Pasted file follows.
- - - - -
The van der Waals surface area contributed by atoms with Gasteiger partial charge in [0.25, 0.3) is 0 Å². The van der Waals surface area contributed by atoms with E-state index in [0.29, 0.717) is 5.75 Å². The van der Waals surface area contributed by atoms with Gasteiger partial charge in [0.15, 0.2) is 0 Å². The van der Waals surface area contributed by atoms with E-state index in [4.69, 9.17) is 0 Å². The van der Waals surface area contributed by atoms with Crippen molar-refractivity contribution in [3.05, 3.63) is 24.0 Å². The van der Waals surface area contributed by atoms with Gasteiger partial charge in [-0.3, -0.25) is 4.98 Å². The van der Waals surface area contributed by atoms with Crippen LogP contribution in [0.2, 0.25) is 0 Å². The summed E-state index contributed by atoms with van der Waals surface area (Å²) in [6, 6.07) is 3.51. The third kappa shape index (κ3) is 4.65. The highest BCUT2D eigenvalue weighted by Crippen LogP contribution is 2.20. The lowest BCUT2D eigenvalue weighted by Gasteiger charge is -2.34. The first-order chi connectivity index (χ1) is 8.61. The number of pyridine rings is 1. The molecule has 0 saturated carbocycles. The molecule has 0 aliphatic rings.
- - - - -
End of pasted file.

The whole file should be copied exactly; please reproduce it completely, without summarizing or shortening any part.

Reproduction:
The van der Waals surface area contributed by atoms with Gasteiger partial charge in [0.25, 0.3) is 0 Å². The van der Waals surface area contributed by atoms with E-state index in [0.29, 0.717) is 5.75 Å². The van der Waals surface area contributed by atoms with Gasteiger partial charge in [0.15, 0.2) is 0 Å². The van der Waals surface area contributed by atoms with E-state index in [4.69, 9.17) is 0 Å². The van der Waals surface area contributed by atoms with Crippen molar-refractivity contribution in [3.05, 3.63) is 24.0 Å². The van der Waals surface area contributed by atoms with Gasteiger partial charge in [-0.3, -0.25) is 4.98 Å². The van der Waals surface area contributed by atoms with Crippen LogP contribution in [0.2, 0.25) is 0 Å². The summed E-state index contributed by atoms with van der Waals surface area (Å²) in [6, 6.07) is 3.51. The third kappa shape index (κ3) is 4.65. The highest BCUT2D eigenvalue weighted by Crippen LogP contribution is 2.20. The lowest BCUT2D eigenvalue weighted by Gasteiger charge is -2.34. The first-order chi connectivity index (χ1) is 8.61. The number of pyridine rings is 1. The molecule has 0 saturated carbocycles. The molecule has 0 aliphatic rings.